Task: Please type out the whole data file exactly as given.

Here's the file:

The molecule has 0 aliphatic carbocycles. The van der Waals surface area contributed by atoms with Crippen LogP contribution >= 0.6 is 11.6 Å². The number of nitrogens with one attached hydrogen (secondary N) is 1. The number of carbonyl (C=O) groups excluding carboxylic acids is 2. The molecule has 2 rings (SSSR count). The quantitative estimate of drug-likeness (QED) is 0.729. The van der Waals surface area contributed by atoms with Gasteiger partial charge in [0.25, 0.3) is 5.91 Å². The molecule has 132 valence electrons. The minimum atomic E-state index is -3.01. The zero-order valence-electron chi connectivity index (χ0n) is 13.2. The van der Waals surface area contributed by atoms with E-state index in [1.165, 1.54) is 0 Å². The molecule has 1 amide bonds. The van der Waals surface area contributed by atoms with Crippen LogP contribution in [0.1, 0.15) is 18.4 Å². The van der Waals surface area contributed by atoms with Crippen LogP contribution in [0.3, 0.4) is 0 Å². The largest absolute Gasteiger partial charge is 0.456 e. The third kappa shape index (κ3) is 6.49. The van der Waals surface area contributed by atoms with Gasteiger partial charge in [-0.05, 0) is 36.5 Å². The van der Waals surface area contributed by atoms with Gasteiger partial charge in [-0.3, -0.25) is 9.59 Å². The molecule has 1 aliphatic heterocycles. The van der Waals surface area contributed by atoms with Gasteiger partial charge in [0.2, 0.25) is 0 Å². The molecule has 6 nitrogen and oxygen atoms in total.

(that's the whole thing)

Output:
The molecule has 0 aliphatic carbocycles. The van der Waals surface area contributed by atoms with Crippen LogP contribution >= 0.6 is 11.6 Å². The number of nitrogens with one attached hydrogen (secondary N) is 1. The number of carbonyl (C=O) groups excluding carboxylic acids is 2. The molecule has 2 rings (SSSR count). The quantitative estimate of drug-likeness (QED) is 0.729. The van der Waals surface area contributed by atoms with Gasteiger partial charge in [0.25, 0.3) is 5.91 Å². The molecule has 132 valence electrons. The minimum atomic E-state index is -3.01. The zero-order valence-electron chi connectivity index (χ0n) is 13.2. The van der Waals surface area contributed by atoms with E-state index in [1.165, 1.54) is 0 Å². The molecule has 1 amide bonds. The van der Waals surface area contributed by atoms with Crippen LogP contribution in [0.1, 0.15) is 18.4 Å². The van der Waals surface area contributed by atoms with Crippen LogP contribution in [0.3, 0.4) is 0 Å². The largest absolute Gasteiger partial charge is 0.456 e. The third kappa shape index (κ3) is 6.49. The van der Waals surface area contributed by atoms with Gasteiger partial charge in [-0.05, 0) is 36.5 Å². The van der Waals surface area contributed by atoms with Gasteiger partial charge in [-0.3, -0.25) is 9.59 Å². The molecule has 1 aliphatic heterocycles. The van der Waals surface area contributed by atoms with Gasteiger partial charge in [0.2, 0.25) is 0 Å². The molecule has 6 nitrogen and oxygen atoms in total.